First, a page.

21 Jump Street The Movie 2012 Review
21 Jump Street Moo-Vees Review:
In 21 Jump Street Schmidt, JONAH HILL, and Jenko, CHANNING TATUM, were high school students; Schmidt was clever academically but un-sporty and a miss with the girls, while Jenko was the opposite. Neither of them got to attend the school formal. Seven years later they’re rookie cops, so inept they can’t remember the caution they are supposed to give suspects when they arrest them.
Phil Lord, Chris Miller
Michael Bacall (screenplay), Michael Bacall (story)
For this is the very kind of dopily clever laugh-fest that Tropic Thunder almost was, and Pineapple Express should have been.
That should be recommendation enough to drop everything and grab a ticket. Especially if silliness at its most sussed is your thing. (And at its most sustained as well. Too many comedies these days run out of laughing gas too soon. Not this one.)
First things first: do not be fooled by the tacky outward appearance of 21 Jump Street. Dumb comedies with jokey smarts like those in play here are hard to find, and easy to recognise.
At the top of its game, 21 Jump Street hits peaks of amusing absurdity not scaled since the Will Ferrell masterpiece Anchorman: The Legend of Ron Burgundy.
Secondly, fans of the 1980s TV show that bounced Johnny Depp to the big time need to know their 21 Jump Street resides a universe away from the hilarious address here.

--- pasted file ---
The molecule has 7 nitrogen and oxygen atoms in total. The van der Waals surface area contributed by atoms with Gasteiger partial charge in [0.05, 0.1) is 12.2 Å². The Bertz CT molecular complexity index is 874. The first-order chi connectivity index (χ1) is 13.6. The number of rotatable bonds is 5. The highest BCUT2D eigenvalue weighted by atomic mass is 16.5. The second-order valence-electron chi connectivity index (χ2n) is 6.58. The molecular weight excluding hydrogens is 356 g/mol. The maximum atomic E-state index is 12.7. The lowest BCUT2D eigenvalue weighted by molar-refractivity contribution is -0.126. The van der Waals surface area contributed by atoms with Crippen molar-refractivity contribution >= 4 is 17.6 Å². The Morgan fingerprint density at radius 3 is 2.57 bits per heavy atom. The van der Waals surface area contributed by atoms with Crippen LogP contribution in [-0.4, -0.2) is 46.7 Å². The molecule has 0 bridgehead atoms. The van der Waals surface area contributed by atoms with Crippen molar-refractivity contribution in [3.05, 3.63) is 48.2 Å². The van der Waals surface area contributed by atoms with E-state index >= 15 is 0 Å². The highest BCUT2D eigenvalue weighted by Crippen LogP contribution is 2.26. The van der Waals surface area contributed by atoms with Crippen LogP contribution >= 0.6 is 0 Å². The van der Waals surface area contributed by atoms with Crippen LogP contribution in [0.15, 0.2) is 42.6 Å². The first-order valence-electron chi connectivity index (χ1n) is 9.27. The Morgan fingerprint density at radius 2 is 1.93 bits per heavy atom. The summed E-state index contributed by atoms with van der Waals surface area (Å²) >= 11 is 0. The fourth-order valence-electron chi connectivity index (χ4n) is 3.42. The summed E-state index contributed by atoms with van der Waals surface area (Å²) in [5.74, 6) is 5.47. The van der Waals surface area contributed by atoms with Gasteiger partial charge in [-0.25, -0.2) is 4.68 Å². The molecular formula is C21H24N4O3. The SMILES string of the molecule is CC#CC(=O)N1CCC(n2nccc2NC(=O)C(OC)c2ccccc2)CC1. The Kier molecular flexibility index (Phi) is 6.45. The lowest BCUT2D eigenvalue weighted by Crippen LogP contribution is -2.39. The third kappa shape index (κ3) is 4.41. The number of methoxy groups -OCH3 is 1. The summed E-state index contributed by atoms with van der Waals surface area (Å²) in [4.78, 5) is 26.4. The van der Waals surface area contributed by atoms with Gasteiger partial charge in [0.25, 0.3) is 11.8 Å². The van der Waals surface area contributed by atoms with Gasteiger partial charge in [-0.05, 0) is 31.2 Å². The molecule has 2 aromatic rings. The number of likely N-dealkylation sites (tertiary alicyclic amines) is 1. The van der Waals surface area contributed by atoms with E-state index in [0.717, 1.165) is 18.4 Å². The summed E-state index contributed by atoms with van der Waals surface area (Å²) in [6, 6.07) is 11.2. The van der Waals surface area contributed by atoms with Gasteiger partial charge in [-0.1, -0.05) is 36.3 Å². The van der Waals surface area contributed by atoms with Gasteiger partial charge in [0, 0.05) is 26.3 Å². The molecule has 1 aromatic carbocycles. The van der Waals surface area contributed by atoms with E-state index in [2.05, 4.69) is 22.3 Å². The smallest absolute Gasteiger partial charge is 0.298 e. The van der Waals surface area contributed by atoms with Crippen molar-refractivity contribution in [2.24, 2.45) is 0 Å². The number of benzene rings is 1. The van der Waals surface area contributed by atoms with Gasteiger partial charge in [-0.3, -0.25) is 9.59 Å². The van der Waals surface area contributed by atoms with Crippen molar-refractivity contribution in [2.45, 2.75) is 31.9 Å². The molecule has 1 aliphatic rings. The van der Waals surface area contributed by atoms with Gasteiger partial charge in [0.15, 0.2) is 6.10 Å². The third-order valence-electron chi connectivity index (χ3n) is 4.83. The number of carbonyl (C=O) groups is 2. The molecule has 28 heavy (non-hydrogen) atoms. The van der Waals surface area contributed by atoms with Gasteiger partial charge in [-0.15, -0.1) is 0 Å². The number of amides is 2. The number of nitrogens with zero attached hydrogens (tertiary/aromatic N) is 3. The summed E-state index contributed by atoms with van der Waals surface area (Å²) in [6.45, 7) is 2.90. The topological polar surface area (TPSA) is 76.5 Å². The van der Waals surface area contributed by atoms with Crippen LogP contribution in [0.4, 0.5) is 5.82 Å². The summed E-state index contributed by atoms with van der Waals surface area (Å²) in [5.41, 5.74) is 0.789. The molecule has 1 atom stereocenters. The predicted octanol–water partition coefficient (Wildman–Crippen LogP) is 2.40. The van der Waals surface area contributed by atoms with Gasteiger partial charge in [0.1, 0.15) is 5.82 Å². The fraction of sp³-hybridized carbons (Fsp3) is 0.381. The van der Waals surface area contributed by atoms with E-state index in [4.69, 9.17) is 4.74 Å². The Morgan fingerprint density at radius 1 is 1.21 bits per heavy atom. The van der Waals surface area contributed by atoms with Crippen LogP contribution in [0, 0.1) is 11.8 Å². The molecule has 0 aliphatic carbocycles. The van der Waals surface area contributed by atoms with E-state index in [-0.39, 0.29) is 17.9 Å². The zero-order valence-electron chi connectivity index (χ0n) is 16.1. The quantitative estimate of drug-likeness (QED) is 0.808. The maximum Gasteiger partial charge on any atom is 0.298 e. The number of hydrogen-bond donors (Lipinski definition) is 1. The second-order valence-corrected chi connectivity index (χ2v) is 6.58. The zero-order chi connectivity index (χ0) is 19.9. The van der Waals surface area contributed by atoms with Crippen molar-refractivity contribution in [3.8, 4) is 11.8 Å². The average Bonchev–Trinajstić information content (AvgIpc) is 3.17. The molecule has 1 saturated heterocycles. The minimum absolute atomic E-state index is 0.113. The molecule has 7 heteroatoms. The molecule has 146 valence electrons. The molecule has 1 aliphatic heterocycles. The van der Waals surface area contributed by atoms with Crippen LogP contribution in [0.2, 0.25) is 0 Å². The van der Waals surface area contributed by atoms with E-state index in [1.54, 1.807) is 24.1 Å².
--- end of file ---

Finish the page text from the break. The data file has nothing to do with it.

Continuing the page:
This is not a remake, a reboot or a rehash in any shape or form. The filmmakers have helped themselves to the same title and same ridiculous premise – adult cops going undercover as teenage students at crime-riddled high schools – and let the rest be.
All you need to know of the plot is that Channing Tatum (The Vow) and Jonah Hill (Superbad) play two rookie/rube policemen with a lot to learn once they hit the classroom once more.
They’ve been sent there by their hyper-cliched hard-ass of a boss (Ice Cube, dispensing laugh-out-loud profanities at an Olympic level) to crack a sinister drug ring.
En route to cracking the big case, both would-be heroes find themselves experiencing school in a polar-opposite manner to what transpired in their youth (the brilliant flashback sequence that opens the movie sets the grandiosely goofy tone of much to follow).
If you haven’t seen the trailer or read too much, you will be coming to the picture at a distinct advantage.
The funniest set-piece sequences (including a car chase that fails to observe every rule in the book) spring the element of surprise to perfection. Even the lamer jokes win laughs due to the momentum achieved by the stronger material in play.
Make no mistake, there is a fresh, focused and undeniably funny comedic sensibility that stays to the fore throughout. Miss it, and your world will be a less mirthful place than it could have been.